Here are a couple of general rules for your consideration. Your minimum credit score needs to be at least 650. If your credit score is below 650 then there are ways to fix it. Here’s how it works…
A. You can challenge anything in your credit report. If the merchant can’t provide proof of their claim, then the item must be removed from your credit report. For example, if Department Store X says that you didn’t pay-off your $72 balance on your X card in 1997, and you say that you did, then Department Store X has 30 days to provide the documentation proving that the bill is unpaid. If they can’t prove their claim, then the outstanding debt is removed and you’re moving toward a higher credit score. If Department Store X is right and you do owe them $72, then you now know the problem and you have the opportunity to pay the $72…again you’re moving toward a higher credit score.
B. Get and review review copies of your three major credit reports annually–more often if you are nearing pivotal junctures where your credit score is especially important. Contact information for all three credit reporting agencies can be found at https://bfsinc.net/links/
C. Between the reports from Federal Trade Commission (“FTC”) and CBS News, it is estimated that somewhere between five and eighty percent of credit reports contain errors. Some errors are actually good for you and some are not so good. In my mid-twenties I checked my credit reports, and I was very happy to learn that not only had I purchased a new car, but I paid it off with a perfect history of payments. It was great for my young credit history—never did find the car.
D. Your credit score contains five components. Here are the five components and their degree of importance by percentage:
1. Payment History (35%)—Here, the credit bureaus (CBs) are looking at mortgages, credit cards, installment loans, retail accounts, adverse public records like bankruptcy, lawsuits, judgments, liens, garnishments, past due payments…etc. If you have past due payments, the CBs will look at (a) amount past due, (b) amount of time past due, (c) number of accounts past due.
2. Amounts Owed (30%)—CBs are reviewing the type of accounts you use and the amount of credit you are utilizing relative to the credit available to you. For example and all else being equal, a person carrying balances equaling 95% of credit available on ten personal credit cards for a total of $50,000 outstanding debt will have a lower credit score than a person carrying 50% balances on three credit cards for a total of $10,000 outstanding debt.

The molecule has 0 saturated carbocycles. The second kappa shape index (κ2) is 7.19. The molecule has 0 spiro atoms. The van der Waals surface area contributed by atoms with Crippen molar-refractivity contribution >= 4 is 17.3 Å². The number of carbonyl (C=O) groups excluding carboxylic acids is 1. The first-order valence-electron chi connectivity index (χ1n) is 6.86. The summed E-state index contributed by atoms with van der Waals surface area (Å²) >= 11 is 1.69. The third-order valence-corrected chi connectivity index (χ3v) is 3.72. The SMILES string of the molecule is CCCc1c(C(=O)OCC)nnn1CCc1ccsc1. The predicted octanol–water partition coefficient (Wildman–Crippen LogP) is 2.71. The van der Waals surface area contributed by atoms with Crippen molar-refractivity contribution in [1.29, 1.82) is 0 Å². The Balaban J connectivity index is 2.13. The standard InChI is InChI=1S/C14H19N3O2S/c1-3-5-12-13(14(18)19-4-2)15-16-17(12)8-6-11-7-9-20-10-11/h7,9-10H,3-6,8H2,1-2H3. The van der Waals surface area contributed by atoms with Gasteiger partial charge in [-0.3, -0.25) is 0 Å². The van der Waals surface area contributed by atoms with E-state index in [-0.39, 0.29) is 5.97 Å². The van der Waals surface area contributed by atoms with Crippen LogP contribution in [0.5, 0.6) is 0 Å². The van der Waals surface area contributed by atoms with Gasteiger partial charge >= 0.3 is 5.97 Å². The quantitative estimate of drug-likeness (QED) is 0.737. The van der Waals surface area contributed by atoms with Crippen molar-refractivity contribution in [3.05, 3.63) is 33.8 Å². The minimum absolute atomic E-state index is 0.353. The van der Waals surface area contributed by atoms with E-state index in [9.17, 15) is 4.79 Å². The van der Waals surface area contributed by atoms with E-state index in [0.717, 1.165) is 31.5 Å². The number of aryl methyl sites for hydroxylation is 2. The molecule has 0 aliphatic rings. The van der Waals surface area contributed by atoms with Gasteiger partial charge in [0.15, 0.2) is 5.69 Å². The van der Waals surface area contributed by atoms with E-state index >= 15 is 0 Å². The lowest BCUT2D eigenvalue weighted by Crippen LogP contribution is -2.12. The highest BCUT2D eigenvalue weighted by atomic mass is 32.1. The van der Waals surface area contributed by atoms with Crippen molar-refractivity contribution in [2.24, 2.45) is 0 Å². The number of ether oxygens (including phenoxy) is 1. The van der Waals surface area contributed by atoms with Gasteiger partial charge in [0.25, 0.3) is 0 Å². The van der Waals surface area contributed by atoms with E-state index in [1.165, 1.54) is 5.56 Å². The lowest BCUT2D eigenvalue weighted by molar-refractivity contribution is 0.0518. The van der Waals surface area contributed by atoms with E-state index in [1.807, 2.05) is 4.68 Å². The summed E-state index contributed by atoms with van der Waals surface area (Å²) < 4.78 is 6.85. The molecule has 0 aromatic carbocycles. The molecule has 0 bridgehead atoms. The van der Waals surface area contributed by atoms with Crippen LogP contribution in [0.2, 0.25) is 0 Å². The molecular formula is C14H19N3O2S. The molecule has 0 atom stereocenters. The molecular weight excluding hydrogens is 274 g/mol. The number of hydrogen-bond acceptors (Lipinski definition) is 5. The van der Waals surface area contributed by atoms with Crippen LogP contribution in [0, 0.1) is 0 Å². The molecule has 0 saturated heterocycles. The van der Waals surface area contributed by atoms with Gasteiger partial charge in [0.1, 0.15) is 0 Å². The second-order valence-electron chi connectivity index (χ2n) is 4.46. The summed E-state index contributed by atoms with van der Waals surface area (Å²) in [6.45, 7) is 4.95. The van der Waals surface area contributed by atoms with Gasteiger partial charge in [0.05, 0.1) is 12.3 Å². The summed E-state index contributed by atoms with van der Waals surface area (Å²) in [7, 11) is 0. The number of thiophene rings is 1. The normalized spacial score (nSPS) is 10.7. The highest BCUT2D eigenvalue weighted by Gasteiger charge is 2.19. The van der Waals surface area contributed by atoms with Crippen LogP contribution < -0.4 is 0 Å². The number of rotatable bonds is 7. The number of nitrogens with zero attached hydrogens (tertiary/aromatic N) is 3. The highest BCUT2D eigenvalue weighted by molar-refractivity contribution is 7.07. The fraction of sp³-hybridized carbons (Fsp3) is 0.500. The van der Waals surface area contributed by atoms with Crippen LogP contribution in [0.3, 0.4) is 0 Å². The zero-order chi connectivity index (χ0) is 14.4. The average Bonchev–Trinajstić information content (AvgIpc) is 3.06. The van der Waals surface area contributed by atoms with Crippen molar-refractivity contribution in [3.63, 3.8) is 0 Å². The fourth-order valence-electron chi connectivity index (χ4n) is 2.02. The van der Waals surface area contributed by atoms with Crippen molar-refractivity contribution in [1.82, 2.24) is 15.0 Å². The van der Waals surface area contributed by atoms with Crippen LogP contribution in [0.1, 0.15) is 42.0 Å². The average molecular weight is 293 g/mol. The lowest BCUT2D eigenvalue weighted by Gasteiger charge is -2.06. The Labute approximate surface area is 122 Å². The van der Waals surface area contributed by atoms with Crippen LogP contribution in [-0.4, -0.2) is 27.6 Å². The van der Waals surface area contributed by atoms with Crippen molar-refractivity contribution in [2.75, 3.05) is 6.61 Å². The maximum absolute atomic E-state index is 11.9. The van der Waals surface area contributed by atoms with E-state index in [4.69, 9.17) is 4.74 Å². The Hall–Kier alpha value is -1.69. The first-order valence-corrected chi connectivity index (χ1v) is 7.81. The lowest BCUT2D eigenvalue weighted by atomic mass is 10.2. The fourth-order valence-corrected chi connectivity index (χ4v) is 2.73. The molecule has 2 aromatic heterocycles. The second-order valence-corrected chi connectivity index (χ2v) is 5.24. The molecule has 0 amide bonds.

3. Length of Credit History (15%)—CBs are examining specific account types, how long the accounts have been open and the level and timing of activity within the account. Amazingly, for credit scoring purposes it appears that it is actually better to have credit accounts with outstanding balances (within reason) than to have no accounts open or no credit history. Being debt free can actually lower your credit score. I have a friend who is a very astute, very successful former international banker. He has done business in more than 20 countries and has lived in nine countries. This is a person with exceptional success, wealth, and highly responsible money management practices. He was turned down when he applied for a credit card at the very bank where he worked. Reason: No U.S. credit history.
4. New Credit History (10%) — In short, the CBs are looking to see if you have been opening or attempting to open lots of new accounts recently. As you might imagine, someone who is thinking about lending you money gets very nervous when they discover you are borrowing money from everyone.
5. Type of Credit Used (10%)—CBs look at the balance of debt as distributed throughout the various types of debt from credit cards to mortgages and secured to unsecured.
Your credit score is based on all of the items above. It is not a pass-fail circumstance for each of the categories. Your score is produced in the aggregate and that scoring constantly changes. The scoring for one person and their financial profile will be different from another person. The information presented here is for the fat part of the Bell Curve, but it provides solid guidelines.
E. If you are are focused on an acquisition (or other type of loan) and your score is below the 650 mark, note that a business partner’s score that is 700 or higher can help to off-set your score. When lenders are considering borrower qualifications, they look at the entire “borrower” whether it is one person or a legion of people.
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